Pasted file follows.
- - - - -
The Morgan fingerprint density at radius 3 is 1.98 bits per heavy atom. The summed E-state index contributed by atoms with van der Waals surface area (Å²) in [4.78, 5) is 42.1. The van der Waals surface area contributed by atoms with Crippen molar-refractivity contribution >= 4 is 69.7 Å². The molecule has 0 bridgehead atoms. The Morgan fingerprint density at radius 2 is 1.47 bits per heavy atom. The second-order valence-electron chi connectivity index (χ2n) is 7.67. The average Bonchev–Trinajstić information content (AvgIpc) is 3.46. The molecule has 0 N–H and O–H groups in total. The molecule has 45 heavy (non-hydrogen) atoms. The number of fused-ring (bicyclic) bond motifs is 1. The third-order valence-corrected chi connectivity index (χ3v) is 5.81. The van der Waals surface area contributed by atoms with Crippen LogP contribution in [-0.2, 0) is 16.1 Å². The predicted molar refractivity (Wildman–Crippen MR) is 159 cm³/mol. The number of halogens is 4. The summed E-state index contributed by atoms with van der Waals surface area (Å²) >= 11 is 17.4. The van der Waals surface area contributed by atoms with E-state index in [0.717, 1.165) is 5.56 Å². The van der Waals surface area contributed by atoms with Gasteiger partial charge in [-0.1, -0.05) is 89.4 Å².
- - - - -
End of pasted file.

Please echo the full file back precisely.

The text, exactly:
The Morgan fingerprint density at radius 3 is 1.98 bits per heavy atom. The summed E-state index contributed by atoms with van der Waals surface area (Å²) in [4.78, 5) is 42.1. The van der Waals surface area contributed by atoms with Crippen molar-refractivity contribution >= 4 is 69.7 Å². The molecule has 0 bridgehead atoms. The Morgan fingerprint density at radius 2 is 1.47 bits per heavy atom. The second-order valence-electron chi connectivity index (χ2n) is 7.67. The average Bonchev–Trinajstić information content (AvgIpc) is 3.46. The molecule has 0 N–H and O–H groups in total. The molecule has 45 heavy (non-hydrogen) atoms. The number of fused-ring (bicyclic) bond motifs is 1. The third-order valence-corrected chi connectivity index (χ3v) is 5.81. The van der Waals surface area contributed by atoms with Crippen LogP contribution in [-0.2, 0) is 16.1 Å². The predicted molar refractivity (Wildman–Crippen MR) is 159 cm³/mol. The number of halogens is 4. The summed E-state index contributed by atoms with van der Waals surface area (Å²) >= 11 is 17.4. The van der Waals surface area contributed by atoms with E-state index in [0.717, 1.165) is 5.56 Å². The van der Waals surface area contributed by atoms with Gasteiger partial charge in [-0.1, -0.05) is 89.4 Å².